WASHINGTON – President Bush (search) and GOP congressional leaders are preparing another bid in December to overcome conservative Republican opposition and pass an intelligence community overhaul designed as a response to the Sept. 11 attacks (search).
"When I get home, I look forward to getting it done," Bush told a news conference Sunday after an economic summit in Santiago, Chile. He promised to work with Republican leaders in Congress who are preparing to return Dec. 6 for another try.
Blocked by resistance from two committee chairmen and conservative Republicans in the House, lawmakers turned back a last-minute chance Saturday to pass the stalled legislation to create a new national intelligence director and national counterterrorism center. Based on the Sept. 11 commission recommendations, the overhaul is supposed to help the intelligence community track terrorist threats and was one of the biggest legislative priorities of this year.
Despite Republican control of Congress, Bush hasn't been able enlist enough support from House Republicans.
"For us to do the bill in early December, it will take significant involvement by the president and the vice president," Senate Majority Leader Bill Frist (search), R-Tenn., said on CBS' "Face the Nation" Sunday. "It will take real focus on their part."
"The president is going to have to stand up to both his own Defense Department and to the hard right," Sen. Charles Schumer, D-N.Y., said on CNN's "Late Edition."
Bush did not directly respond to a question about whether his own defense secretary, Donald H. Rumsfeld, contributed to the deadlock. Some Democrats and Republicans in Congress said Rumsfeld opposed relinquishing control of Pentagon intelligence spending to a new national intelligence director.
"I was disappointed the bill didn't pass," Bush said. "I thought it was going to pass up to the last minute."
He added that both he and Vice President Dick Cheney talked with key members of the House and "it was clear I wanted the bill passed."
Without passage in December, lawmakers would have to restart the legislative process when the new Congress convenes in January.
Two GOP committee chairmen led the effort to keep the bill from the House floor Saturday. Armed Services Chairman Duncan Hunter, R-Calif., echoed Pentagon concerns that the realignment of intelligence authority could interfere with the military chain of command and endanger troops in the field. Wisconsin Rep. James Sensenbrenner of the House Judiciary Committee demanded that the bill also deal with illegal immigration.
Rumsfeld and other Pentagon officials have resisted provisions that would reduce their control over 80 percent of the estimated $40 billion annual intelligence budget.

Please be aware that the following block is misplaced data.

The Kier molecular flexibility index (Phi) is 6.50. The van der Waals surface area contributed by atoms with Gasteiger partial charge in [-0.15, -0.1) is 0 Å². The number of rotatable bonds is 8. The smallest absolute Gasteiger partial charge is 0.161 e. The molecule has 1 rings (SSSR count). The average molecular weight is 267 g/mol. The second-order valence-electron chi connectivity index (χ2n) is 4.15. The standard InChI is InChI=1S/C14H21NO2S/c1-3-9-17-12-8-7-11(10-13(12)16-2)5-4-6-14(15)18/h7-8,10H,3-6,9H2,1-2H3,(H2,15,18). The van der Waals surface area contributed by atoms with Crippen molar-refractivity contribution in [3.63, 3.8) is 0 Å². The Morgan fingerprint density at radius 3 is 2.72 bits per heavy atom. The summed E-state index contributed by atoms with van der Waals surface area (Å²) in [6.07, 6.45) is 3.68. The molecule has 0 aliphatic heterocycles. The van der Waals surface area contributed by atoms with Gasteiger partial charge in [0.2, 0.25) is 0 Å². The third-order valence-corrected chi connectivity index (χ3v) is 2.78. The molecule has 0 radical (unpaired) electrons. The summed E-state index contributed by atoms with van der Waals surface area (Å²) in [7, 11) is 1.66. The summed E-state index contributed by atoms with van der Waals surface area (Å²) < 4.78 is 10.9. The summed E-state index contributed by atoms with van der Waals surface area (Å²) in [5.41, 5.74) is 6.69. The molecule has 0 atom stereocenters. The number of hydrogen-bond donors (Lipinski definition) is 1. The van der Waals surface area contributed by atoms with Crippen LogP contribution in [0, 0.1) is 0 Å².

"It's well-known that the secretary of defense wasn't enthusiastic about this loss of budget authority," Sen. John McCain, R-Ariz., said on NBC's "Meet the Press." "Remember, most of our fiercest debates in Washington comes down to who controls the money."
McCain said Pentagon obstruction of legislation backed by the president was "one of the more Byzantine kind of scenarios that I have observed in the years that I have been in Congress."
Congress did fulfill its last major obligation of the two-year session on Saturday, passing a $388 billion spending bill for most domestic programs during the budget year that began Oct. 1.
But the House must briefly reconvene this week to join the Senate in passing a resolution nullifying a line in the 3,000-page spending bill that gives two committee chairmen and their aides access to personal income tax returns without regard to privacy protections.
Uproar over the provision delayed Senate passage of the bill Saturday. Republicans insisted it was a mistake and would never become law; Democrats said it was symptomatic of throwing together huge spending packages at year-end that lawmakers have no time to examine.
"This is another clear example of how the legislative process under Republican leadership is broken," said House Democratic leader Nancy Pelosi of California.
"I have no earthly idea how it got in there," Frist said." "But, obviously, somebody is going to know, and accountability will be carried out."
Congressional aides said Rep. Ernest Istook Jr., R-Okla., requested the provision.
Istook said Sunday that the Internal Revenue Service drafted the language, which he said would not have allowed any inspections of tax returns. "Nobody's privacy was ever jeopardized," his statement said.
The administration demanded and got one of the leanest domestic spending bills in years. When foreign aid and defense spending are omitted, remaining domestic programs grew by about 1 percent.